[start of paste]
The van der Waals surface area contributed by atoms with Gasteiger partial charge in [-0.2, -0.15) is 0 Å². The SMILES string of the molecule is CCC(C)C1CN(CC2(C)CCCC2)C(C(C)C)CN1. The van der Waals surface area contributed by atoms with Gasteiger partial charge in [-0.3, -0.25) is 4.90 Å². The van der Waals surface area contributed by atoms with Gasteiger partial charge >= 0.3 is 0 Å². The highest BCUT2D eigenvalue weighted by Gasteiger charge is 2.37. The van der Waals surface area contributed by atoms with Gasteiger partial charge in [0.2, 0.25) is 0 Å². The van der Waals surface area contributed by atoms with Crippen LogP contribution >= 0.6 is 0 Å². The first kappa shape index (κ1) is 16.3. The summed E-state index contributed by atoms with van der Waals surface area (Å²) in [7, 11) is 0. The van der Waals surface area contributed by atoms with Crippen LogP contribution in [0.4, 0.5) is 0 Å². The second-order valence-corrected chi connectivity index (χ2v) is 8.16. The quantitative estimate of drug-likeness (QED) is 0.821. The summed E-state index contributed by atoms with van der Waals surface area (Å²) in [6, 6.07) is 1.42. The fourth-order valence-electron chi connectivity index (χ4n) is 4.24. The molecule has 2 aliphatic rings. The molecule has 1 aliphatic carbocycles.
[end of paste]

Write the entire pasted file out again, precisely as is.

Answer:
The van der Waals surface area contributed by atoms with Gasteiger partial charge in [-0.2, -0.15) is 0 Å². The SMILES string of the molecule is CCC(C)C1CN(CC2(C)CCCC2)C(C(C)C)CN1. The van der Waals surface area contributed by atoms with Gasteiger partial charge in [-0.3, -0.25) is 4.90 Å². The van der Waals surface area contributed by atoms with Gasteiger partial charge >= 0.3 is 0 Å². The highest BCUT2D eigenvalue weighted by Gasteiger charge is 2.37. The van der Waals surface area contributed by atoms with Gasteiger partial charge in [0.2, 0.25) is 0 Å². The van der Waals surface area contributed by atoms with Crippen LogP contribution >= 0.6 is 0 Å². The first kappa shape index (κ1) is 16.3. The summed E-state index contributed by atoms with van der Waals surface area (Å²) in [7, 11) is 0. The van der Waals surface area contributed by atoms with Crippen LogP contribution in [0.4, 0.5) is 0 Å². The second-order valence-corrected chi connectivity index (χ2v) is 8.16. The quantitative estimate of drug-likeness (QED) is 0.821. The summed E-state index contributed by atoms with van der Waals surface area (Å²) in [6, 6.07) is 1.42. The fourth-order valence-electron chi connectivity index (χ4n) is 4.24. The molecule has 2 aliphatic rings. The molecule has 1 aliphatic carbocycles.